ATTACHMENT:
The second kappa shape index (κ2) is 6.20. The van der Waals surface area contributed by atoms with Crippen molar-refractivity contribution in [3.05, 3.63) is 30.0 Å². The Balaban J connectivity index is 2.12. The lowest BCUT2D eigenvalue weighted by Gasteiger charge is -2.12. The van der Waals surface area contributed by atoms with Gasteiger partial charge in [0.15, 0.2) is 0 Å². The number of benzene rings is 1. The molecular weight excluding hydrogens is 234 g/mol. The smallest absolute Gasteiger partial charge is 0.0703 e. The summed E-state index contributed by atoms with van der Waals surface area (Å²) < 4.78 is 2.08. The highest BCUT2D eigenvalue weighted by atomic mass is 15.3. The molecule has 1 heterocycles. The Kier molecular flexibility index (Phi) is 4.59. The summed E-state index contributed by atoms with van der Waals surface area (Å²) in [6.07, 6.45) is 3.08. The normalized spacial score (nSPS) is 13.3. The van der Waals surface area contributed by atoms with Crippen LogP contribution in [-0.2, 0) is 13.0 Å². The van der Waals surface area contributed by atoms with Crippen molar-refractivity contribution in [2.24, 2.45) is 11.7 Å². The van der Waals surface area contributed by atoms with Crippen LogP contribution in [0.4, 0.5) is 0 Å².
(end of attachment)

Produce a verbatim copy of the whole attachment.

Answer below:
The second kappa shape index (κ2) is 6.20. The van der Waals surface area contributed by atoms with Crippen molar-refractivity contribution in [3.05, 3.63) is 30.0 Å². The Balaban J connectivity index is 2.12. The lowest BCUT2D eigenvalue weighted by Gasteiger charge is -2.12. The van der Waals surface area contributed by atoms with Gasteiger partial charge in [0.15, 0.2) is 0 Å². The number of benzene rings is 1. The molecular weight excluding hydrogens is 234 g/mol. The smallest absolute Gasteiger partial charge is 0.0703 e. The summed E-state index contributed by atoms with van der Waals surface area (Å²) < 4.78 is 2.08. The highest BCUT2D eigenvalue weighted by atomic mass is 15.3. The molecule has 1 heterocycles. The Kier molecular flexibility index (Phi) is 4.59. The summed E-state index contributed by atoms with van der Waals surface area (Å²) in [6.07, 6.45) is 3.08. The normalized spacial score (nSPS) is 13.3. The van der Waals surface area contributed by atoms with Crippen LogP contribution in [-0.2, 0) is 13.0 Å². The van der Waals surface area contributed by atoms with Crippen molar-refractivity contribution in [2.24, 2.45) is 11.7 Å². The van der Waals surface area contributed by atoms with Crippen LogP contribution in [0.4, 0.5) is 0 Å².